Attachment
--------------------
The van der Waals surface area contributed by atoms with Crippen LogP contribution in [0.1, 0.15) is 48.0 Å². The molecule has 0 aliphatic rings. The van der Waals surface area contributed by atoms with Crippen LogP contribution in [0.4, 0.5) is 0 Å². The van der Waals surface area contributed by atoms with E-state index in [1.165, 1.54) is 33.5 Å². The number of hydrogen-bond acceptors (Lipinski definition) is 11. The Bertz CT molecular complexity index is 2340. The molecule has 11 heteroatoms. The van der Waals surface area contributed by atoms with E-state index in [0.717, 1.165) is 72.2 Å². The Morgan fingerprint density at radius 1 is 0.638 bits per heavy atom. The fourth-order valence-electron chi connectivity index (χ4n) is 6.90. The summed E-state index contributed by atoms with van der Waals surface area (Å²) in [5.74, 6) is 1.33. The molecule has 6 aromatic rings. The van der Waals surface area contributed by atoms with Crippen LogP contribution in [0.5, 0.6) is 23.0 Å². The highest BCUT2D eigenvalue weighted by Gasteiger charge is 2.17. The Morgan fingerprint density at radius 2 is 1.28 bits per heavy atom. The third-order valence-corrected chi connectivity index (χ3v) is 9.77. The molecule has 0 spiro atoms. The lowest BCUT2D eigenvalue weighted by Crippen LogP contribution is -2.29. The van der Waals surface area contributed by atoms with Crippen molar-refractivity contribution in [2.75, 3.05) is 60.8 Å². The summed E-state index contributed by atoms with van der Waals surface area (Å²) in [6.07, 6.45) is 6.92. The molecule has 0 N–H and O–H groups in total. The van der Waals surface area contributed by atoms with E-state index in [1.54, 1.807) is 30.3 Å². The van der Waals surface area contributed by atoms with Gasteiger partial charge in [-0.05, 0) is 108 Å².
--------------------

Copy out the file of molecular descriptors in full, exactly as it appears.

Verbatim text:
The van der Waals surface area contributed by atoms with Crippen LogP contribution in [0.1, 0.15) is 48.0 Å². The molecule has 0 aliphatic rings. The van der Waals surface area contributed by atoms with Crippen LogP contribution in [0.4, 0.5) is 0 Å². The van der Waals surface area contributed by atoms with E-state index in [1.165, 1.54) is 33.5 Å². The number of hydrogen-bond acceptors (Lipinski definition) is 11. The Bertz CT molecular complexity index is 2340. The molecule has 11 heteroatoms. The van der Waals surface area contributed by atoms with E-state index in [0.717, 1.165) is 72.2 Å². The Morgan fingerprint density at radius 1 is 0.638 bits per heavy atom. The fourth-order valence-electron chi connectivity index (χ4n) is 6.90. The summed E-state index contributed by atoms with van der Waals surface area (Å²) in [5.74, 6) is 1.33. The molecule has 6 aromatic rings. The van der Waals surface area contributed by atoms with Crippen LogP contribution in [0.5, 0.6) is 23.0 Å². The highest BCUT2D eigenvalue weighted by Gasteiger charge is 2.17. The Morgan fingerprint density at radius 2 is 1.28 bits per heavy atom. The third-order valence-corrected chi connectivity index (χ3v) is 9.77. The molecule has 0 spiro atoms. The lowest BCUT2D eigenvalue weighted by Crippen LogP contribution is -2.29. The van der Waals surface area contributed by atoms with Crippen molar-refractivity contribution in [2.75, 3.05) is 60.8 Å². The summed E-state index contributed by atoms with van der Waals surface area (Å²) in [6.07, 6.45) is 6.92. The molecule has 0 N–H and O–H groups in total. The van der Waals surface area contributed by atoms with E-state index in [1.54, 1.807) is 30.3 Å². The van der Waals surface area contributed by atoms with Gasteiger partial charge in [-0.05, 0) is 108 Å².